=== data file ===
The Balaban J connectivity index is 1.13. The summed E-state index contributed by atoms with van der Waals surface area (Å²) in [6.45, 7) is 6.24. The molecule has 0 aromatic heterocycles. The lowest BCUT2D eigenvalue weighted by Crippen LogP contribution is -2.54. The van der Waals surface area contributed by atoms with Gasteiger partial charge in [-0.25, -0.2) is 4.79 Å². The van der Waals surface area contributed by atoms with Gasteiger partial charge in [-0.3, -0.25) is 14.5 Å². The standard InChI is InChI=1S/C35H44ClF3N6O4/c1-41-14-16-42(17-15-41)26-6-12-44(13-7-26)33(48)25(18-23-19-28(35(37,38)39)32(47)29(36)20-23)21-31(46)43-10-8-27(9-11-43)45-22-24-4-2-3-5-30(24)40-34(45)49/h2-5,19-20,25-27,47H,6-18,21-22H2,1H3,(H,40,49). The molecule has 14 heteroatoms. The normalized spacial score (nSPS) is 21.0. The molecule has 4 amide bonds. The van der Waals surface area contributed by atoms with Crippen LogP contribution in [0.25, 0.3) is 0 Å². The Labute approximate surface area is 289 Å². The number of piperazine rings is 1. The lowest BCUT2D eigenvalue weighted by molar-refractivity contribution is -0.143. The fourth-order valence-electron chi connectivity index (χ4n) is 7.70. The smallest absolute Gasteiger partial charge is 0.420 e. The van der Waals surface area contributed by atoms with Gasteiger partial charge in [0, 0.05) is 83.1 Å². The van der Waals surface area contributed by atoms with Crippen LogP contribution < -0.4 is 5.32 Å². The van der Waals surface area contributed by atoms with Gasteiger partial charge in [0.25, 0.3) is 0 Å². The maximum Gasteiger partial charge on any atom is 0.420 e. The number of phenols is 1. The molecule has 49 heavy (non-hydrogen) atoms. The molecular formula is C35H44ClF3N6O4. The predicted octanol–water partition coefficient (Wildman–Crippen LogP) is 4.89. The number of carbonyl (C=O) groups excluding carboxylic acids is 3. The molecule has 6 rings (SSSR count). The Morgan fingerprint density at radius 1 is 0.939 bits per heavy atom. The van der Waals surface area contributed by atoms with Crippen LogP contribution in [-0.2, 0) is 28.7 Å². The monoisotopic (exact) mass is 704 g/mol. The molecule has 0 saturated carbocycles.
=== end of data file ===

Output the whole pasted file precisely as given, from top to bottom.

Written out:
The Balaban J connectivity index is 1.13. The summed E-state index contributed by atoms with van der Waals surface area (Å²) in [6.45, 7) is 6.24. The molecule has 0 aromatic heterocycles. The lowest BCUT2D eigenvalue weighted by Crippen LogP contribution is -2.54. The van der Waals surface area contributed by atoms with Gasteiger partial charge in [-0.25, -0.2) is 4.79 Å². The van der Waals surface area contributed by atoms with Gasteiger partial charge in [-0.3, -0.25) is 14.5 Å². The standard InChI is InChI=1S/C35H44ClF3N6O4/c1-41-14-16-42(17-15-41)26-6-12-44(13-7-26)33(48)25(18-23-19-28(35(37,38)39)32(47)29(36)20-23)21-31(46)43-10-8-27(9-11-43)45-22-24-4-2-3-5-30(24)40-34(45)49/h2-5,19-20,25-27,47H,6-18,21-22H2,1H3,(H,40,49). The molecule has 14 heteroatoms. The normalized spacial score (nSPS) is 21.0. The molecule has 4 amide bonds. The van der Waals surface area contributed by atoms with Crippen LogP contribution in [0.25, 0.3) is 0 Å². The Labute approximate surface area is 289 Å². The number of piperazine rings is 1. The lowest BCUT2D eigenvalue weighted by molar-refractivity contribution is -0.143. The fourth-order valence-electron chi connectivity index (χ4n) is 7.70. The smallest absolute Gasteiger partial charge is 0.420 e. The van der Waals surface area contributed by atoms with Gasteiger partial charge in [0, 0.05) is 83.1 Å². The van der Waals surface area contributed by atoms with Crippen LogP contribution < -0.4 is 5.32 Å². The van der Waals surface area contributed by atoms with Gasteiger partial charge in [0.25, 0.3) is 0 Å². The maximum Gasteiger partial charge on any atom is 0.420 e. The number of phenols is 1. The molecule has 49 heavy (non-hydrogen) atoms. The molecular formula is C35H44ClF3N6O4. The predicted octanol–water partition coefficient (Wildman–Crippen LogP) is 4.89. The number of carbonyl (C=O) groups excluding carboxylic acids is 3. The molecule has 6 rings (SSSR count). The Morgan fingerprint density at radius 1 is 0.939 bits per heavy atom. The van der Waals surface area contributed by atoms with Crippen LogP contribution in [-0.2, 0) is 28.7 Å². The monoisotopic (exact) mass is 704 g/mol. The molecule has 0 saturated carbocycles.